A unit generator is an object that processes or generates sound. There are many classes of unit generators, all of which derive from the class UGen.
Unit generators in SuperCollider can have many inputs, but always have a single output. Unit generator classes which would naturally have several outputs such as a panner, return an array of unit generators when instantiated. The convention of having only a single output per unit generator allows the implementation of multiple channels by using arrays of unit generators. (See Multichannel Expansion for more details.)
A unit generator is created by sending the 'ar' or 'kr' message to the unit generator's class object. The 'ar' message creates a unit generator that runs at audio rate. The 'kr' message creates a unit generator that runs at control rate. Control rate unit generators are used for low frequency or slowly changing control signals. Control rate unit generators produce only a single sample per control cycle and therefore use less processing power than audio rate unit generators.
The input parameters for a unit generator are given in the documentation for that class.
A unit generator's signal inputs can be other unit generators, scalars, or arrays of unit generators and scalars.
In order to play a unit generator one needs to compile it in a SynthDef and play it on the server in a Synth. A synth node is a container for one or more unit generators that execute together. A SynthDef is like a kind of pattern for creating synth nodes on the server.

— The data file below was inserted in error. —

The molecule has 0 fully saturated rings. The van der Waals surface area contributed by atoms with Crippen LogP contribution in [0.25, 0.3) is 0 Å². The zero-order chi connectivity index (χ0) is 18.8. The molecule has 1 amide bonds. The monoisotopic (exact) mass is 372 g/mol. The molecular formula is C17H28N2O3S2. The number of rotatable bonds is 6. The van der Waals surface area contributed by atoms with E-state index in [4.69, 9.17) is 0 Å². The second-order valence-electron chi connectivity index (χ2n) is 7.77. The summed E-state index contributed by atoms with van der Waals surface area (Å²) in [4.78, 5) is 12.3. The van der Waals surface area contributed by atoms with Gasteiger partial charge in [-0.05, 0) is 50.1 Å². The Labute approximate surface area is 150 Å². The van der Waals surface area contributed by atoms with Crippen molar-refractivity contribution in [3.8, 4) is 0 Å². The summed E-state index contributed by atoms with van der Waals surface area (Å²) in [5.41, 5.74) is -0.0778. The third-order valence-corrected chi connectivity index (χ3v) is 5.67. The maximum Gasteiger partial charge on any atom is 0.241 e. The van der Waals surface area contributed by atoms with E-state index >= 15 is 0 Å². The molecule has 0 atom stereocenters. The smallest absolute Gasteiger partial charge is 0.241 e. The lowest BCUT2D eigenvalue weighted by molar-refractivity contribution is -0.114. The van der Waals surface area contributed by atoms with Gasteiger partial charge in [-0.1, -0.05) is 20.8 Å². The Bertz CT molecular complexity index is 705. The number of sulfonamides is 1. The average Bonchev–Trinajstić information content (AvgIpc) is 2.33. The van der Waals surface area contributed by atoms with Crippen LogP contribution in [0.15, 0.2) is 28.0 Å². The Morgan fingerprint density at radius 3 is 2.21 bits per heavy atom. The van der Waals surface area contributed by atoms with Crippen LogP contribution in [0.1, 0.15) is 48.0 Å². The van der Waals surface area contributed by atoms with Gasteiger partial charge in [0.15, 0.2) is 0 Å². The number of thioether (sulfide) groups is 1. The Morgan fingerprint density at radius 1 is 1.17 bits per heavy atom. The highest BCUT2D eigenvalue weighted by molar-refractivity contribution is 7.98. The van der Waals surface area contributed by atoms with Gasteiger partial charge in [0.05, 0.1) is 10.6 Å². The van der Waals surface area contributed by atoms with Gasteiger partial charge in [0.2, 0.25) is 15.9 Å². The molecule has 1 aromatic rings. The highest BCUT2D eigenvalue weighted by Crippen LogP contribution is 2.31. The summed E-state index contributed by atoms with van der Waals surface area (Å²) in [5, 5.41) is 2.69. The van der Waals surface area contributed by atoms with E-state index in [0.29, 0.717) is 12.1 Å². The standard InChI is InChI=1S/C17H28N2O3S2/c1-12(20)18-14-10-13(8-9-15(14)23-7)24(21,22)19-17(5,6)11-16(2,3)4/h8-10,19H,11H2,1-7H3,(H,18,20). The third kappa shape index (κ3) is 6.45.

The synth node created above could also be created using 'messaging style', thus saving the overhead of a clientside Synth object:
Because any expression returns its value, we can nest the first two lines above for convenience. (See Expression Sequence for more detail.)
It is VERY important and useful to understand the messaging structure which underlies the clientside Synth, Group, Buffer, and Bus objects. See Node Messaging, Tutorial, and Client vs Server for more detail.
As a convenience the 'play' method of class Function will compile a SynthDef and create and play a synth using the function for you. With this method an Out ugen will be created for you if you do not do so explicitly.
You can do math operations on unit generators and the result will be another unit generator. Doing math on unit generators is not doing any signal calculation itself - it is building the network of unit generators that will execute once they are played in a Synth. This is the essential thing to understand: Synthesis networks, or in other words signal flow graphs are created by executing expressions of unit generators. The following expression creates a flow graph whose root is an instance of BinaryOpUGen which performs the '+' operation. Its inputs are the FSinOsc and BrownNoise unit generators.